The exercise was great, both for his arms and for his cardiovascular system.
"Before they let me do that, I had to pass a stress test first," he said.
Then they recommended that he get a bike of his own.
Czyzewski related how excited he was as he trained for a cross-country event that Miller had told him about called the "Sea to Shining Sea." He had gone to the website for the race and got in touch with organizers, deciding to meet with participants when they reached Cumberland, Maryland.
It was there that he met Paul Bremer, who is now the CEO for that event and others held by World T.E.A.M. (The Exceptional Athlete Matters) Sports, the nonprofit organization which runs the events in order to benefit disabled veterans. Bremer quickly invited Czyzewski to join them at the next rally point in Emmitsburg, Maryland.
"The problem was that I had been training on a flat track," he said, "and the race course had hills." When Czyzewski was barely able to make it up the hills, others came to his aid and helped to push him when he needed it. "I felt like I was just holding everybody back," he recalled, but Bremer urged him on, explaining that the last eight miles of the race only had a couple easy hills and they wanted him to finish with them. "How can I explain the camaraderie that these guys have?" he said. "There was an Army guy and a Navy guy that came up on either side of me that day." Czyzewski went on to describe how they helped him up the first three hills - and when they got to the final hill at Walter Reed Army Medical Center, they knew Czyzewski could take it on his own. "I made it!" he said.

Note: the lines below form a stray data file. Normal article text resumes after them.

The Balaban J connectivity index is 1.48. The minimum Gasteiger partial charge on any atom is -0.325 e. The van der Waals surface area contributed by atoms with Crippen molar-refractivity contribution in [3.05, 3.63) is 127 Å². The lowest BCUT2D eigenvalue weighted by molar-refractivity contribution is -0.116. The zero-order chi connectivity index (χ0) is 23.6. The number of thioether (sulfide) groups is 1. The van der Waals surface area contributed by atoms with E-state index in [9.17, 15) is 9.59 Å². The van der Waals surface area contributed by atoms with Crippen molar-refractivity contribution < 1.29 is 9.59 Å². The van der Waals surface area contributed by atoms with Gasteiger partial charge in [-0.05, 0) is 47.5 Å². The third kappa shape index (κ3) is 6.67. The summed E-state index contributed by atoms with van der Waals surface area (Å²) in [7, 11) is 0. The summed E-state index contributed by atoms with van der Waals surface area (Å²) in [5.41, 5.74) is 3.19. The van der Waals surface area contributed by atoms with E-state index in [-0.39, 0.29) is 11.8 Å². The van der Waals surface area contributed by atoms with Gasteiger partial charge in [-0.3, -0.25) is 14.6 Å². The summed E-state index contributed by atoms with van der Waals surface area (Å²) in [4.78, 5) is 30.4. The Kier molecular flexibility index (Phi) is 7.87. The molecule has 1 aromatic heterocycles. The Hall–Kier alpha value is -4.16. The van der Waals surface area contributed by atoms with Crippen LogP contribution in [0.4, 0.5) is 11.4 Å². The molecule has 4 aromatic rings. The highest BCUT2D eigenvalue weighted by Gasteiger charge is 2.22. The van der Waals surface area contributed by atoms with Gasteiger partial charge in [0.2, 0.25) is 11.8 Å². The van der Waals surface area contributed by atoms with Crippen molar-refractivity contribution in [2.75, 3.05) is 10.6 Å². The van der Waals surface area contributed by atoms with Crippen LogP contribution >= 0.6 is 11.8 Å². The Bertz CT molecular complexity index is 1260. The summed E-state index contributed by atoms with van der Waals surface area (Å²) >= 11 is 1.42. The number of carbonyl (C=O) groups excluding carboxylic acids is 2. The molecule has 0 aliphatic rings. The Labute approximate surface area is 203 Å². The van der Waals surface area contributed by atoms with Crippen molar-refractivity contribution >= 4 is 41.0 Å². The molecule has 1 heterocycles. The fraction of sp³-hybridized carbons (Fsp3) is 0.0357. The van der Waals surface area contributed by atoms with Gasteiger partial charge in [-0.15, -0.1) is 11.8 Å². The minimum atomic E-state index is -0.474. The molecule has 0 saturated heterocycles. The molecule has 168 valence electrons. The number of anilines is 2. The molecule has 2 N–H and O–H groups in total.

Today, Czyzewski is busy preparing for an upcoming ride from Washington, D.C., to Gettysburg, Pa. The ride, known as "Face of America," is one of five series hosted by World T.E.A.M. Sports. This one will be April 16-17, "held to honor and assist our military - disabled, veterans and active duty - and the true American Spirit."
Anyone interested can visit the nonprofit's website at www.worldteamsports.org to find out more about this race and others.
He went on to say that if he could help just one disabled vet find the freedom that he has found by being a part of this movement, "it would wonderful."
Czyzewski is just a man who did his part when his country asked him to. Now he wants to help others who have done their part, dedicating his ride to the members of the 11th Armored Cavalry, to soldiers who were prisoners or missing in action and to the wounded warriors from conflicts of today.